Roberta Metsola: Good morning. It is my pleasure to welcome the Greek Prime-Minister Kyriakos Mitsotakis to the European Parliament. And let me start by congratulating you, Prime-Minister Mitsotakis, on your recent election and composition of government.
Today, our focus will be on the European Council. On the need to stay the course on Ukraine, on the need for an upgraded long-term EU budget (MFF), and on the need to continue to deliver, ahead of the upcoming European elections. And, of course, we will discuss migration.
Dear Kyriakos, I am aware of the challenges that your country faces, has been facing for a very long time, in terms of migration. No man, woman or child should die at sea trying to reach Europe. And this isn’t a Greek issue. No Member State is able to cope with the migration flows on its own. And migration is too important and too urgent to leave for the next generation of politicians to fix. This is on us.
Migration also cannot be instrumentalised. We owe it to our citizens to reach an agreement on a true European asylum and migration policy before the elections, and the negotiations between the Parliament and the Council have already started. We need to find a way forward that is just and humane with those in need of protection, that is fair and firm with those who are not eligible and that is strong with those smugglers preying off the most vulnerable. And with the latest tragedy in mind, let me especially emphasise the need for us to increase our cooperation with third countries to crack down on the trafficking networks.
So dear Prime-Minister, dear Kyriakos,
Greece is the heart of Europe and I look forward to strengthening and continuing to work together in the future.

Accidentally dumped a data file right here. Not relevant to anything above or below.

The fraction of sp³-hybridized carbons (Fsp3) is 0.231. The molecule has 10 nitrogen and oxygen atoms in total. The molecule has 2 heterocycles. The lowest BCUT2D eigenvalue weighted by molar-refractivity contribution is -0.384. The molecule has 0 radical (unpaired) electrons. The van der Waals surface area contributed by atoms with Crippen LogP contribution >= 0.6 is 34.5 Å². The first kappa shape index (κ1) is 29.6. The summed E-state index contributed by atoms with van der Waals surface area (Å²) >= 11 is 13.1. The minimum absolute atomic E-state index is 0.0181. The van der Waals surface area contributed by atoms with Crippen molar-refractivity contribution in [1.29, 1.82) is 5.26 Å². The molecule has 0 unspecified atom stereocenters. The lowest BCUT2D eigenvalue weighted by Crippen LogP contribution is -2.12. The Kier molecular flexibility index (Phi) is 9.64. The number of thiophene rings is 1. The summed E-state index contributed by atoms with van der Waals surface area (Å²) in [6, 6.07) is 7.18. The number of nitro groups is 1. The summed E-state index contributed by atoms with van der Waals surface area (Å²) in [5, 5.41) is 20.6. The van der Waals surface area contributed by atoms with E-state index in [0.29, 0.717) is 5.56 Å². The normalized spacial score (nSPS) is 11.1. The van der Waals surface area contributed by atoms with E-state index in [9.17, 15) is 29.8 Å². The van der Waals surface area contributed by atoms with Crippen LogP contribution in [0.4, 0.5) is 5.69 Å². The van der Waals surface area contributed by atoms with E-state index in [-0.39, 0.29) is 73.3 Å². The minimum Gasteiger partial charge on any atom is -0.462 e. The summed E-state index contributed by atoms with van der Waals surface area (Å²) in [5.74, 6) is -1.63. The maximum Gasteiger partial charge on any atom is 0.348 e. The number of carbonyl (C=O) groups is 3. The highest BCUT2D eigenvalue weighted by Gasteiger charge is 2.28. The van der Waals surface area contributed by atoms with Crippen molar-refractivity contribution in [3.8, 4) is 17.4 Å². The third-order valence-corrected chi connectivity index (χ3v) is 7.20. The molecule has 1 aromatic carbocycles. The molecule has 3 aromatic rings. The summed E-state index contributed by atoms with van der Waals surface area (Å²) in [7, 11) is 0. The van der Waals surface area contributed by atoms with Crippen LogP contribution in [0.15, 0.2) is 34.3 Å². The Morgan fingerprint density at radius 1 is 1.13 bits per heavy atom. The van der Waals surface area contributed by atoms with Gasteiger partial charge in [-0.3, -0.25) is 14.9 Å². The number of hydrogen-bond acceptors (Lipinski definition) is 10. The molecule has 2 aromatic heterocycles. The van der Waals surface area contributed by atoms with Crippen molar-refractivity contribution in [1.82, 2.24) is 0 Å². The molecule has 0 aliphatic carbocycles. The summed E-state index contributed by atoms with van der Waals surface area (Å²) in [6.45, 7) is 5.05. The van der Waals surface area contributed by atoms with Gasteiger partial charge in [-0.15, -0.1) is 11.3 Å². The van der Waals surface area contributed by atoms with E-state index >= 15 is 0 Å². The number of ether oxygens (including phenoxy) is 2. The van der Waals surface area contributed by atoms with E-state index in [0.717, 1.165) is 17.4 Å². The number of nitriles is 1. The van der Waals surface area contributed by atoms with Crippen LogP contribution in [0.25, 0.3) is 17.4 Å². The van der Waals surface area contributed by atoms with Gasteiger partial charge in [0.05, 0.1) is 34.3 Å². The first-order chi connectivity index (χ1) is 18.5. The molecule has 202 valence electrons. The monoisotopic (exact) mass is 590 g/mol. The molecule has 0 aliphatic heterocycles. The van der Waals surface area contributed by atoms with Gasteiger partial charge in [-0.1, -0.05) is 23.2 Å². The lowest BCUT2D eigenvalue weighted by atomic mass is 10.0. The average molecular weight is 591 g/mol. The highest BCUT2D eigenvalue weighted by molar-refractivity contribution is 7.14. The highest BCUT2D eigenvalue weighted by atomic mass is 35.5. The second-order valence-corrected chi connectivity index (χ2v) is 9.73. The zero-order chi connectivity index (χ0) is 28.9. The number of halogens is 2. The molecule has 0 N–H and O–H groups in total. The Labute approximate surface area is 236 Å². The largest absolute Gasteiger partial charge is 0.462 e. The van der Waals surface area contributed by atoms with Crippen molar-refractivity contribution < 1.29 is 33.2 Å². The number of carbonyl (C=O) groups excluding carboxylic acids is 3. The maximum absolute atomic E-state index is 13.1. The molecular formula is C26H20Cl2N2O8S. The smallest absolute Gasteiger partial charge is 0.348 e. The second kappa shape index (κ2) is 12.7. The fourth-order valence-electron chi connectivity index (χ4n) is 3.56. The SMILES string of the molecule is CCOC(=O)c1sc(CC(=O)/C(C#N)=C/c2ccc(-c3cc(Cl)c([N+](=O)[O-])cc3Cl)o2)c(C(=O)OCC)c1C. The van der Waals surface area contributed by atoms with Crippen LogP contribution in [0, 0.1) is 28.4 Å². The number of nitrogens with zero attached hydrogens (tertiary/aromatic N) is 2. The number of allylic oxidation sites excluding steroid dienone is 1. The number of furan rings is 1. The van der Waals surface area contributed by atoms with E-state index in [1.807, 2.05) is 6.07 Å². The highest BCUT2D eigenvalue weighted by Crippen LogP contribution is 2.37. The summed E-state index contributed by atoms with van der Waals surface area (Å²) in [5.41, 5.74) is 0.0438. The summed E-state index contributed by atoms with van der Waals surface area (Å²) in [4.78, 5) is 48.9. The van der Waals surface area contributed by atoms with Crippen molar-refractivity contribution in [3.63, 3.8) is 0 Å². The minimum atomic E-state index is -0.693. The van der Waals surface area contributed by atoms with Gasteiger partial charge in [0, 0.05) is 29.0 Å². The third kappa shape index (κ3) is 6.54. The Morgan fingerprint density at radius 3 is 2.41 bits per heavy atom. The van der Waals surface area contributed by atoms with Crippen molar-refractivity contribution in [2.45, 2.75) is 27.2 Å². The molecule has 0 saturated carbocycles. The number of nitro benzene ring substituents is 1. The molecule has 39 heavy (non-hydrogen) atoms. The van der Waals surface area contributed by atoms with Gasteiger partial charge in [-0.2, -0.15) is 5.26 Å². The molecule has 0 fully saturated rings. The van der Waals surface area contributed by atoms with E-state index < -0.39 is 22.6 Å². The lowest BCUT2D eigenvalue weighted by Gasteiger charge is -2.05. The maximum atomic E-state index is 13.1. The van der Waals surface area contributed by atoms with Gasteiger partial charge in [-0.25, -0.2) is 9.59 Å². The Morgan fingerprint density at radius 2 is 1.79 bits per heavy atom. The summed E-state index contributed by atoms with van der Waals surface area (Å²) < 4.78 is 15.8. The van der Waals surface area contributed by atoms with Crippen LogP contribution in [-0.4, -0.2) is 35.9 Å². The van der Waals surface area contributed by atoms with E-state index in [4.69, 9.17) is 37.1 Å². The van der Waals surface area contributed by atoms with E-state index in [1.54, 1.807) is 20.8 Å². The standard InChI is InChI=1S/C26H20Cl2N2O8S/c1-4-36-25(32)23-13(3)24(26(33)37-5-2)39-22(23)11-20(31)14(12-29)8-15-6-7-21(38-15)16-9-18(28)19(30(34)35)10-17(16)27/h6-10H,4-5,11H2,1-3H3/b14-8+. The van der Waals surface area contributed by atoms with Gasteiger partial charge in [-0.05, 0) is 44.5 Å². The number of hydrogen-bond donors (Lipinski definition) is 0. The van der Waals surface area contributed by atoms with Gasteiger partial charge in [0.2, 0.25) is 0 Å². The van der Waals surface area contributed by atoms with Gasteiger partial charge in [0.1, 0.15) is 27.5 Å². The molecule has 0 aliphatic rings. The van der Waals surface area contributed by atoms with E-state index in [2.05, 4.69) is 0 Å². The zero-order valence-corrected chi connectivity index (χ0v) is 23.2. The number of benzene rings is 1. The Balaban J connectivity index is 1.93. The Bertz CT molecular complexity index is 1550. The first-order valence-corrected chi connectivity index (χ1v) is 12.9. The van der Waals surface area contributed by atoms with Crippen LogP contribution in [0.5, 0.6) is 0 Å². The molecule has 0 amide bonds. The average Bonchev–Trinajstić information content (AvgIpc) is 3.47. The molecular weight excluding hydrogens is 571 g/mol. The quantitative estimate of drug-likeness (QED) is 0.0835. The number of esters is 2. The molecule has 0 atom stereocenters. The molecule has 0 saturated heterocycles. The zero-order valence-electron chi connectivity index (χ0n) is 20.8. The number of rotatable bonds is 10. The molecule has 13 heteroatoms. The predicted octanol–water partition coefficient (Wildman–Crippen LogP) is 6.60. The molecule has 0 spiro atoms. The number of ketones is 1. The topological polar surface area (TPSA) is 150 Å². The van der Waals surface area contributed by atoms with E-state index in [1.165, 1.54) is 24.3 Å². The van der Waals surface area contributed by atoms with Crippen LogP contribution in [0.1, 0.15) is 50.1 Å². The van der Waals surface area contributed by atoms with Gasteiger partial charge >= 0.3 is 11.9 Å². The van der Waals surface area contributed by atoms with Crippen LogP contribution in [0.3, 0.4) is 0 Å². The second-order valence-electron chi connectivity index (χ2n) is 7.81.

The floor is yours.
Kyriakos Mitsotakis: Dear Roberta, thank you very much for this warm welcome to the European Parliament. It’s a real pleasure for me to be back as a newly re-elected Prime Minister of Greece with an absolute majority in Parliament. I think the Greek people placed their faith in Nea Democratia to continue to deliver sustainable growth, but to also strengthen the position of our country within the European Union. It’s always very good to realize that this cycle of pain and trauma that put so much strain on Greek society during the previous decade has closed for good. And that Greece now is a protagonist and not a laggard in all important European developments.
Let me just say a few words about the topic which you raised regarding migration. And as you know, as you pointed out, there was a tragic shipwreck in the international waters in the Mediterranean. It occurred in a period between my first and second government while Greece was under a caretaker administration. There is a judicial investigation underway in order to identify exactly what happened. But I’d like to make some broader observations.
First of all, it’s a tragedy. Everyone in Greece feels immense sadness over the loss of so many innocent lives. But as you pointed out, we should be in no doubt that the real blame lies in the hands of the criminal gangs who packed the boat with desperate people in the false promise of a safe travel without even life vests. These gangs are despicable. They profit from human misery. And we have no alternative but to break this horrific smuggling of people and really go after the root cause of the problem, which is boats which are not seaworthy, leaving the coast of the Southern Mediterranean and then in risk of a tragedy unfolding at any given point.
It is very, very unfair to point the finger at the Greek Coast Guard. The Greek Coast Guard has saved tens of thousands of people, in risk of dying at sea. They are doing an incredibly difficult job, sometimes having to save people without life vests, people who cannot swim. And their priority is always not just to protect the external borders of the European Union, but to assist everyone who’s actually at risk of drowning in the sea. But my argument has been very simple from the beginning, since we took over in 2019: the fewer boats you actually have at sea, the less the risk of people drowning at sea.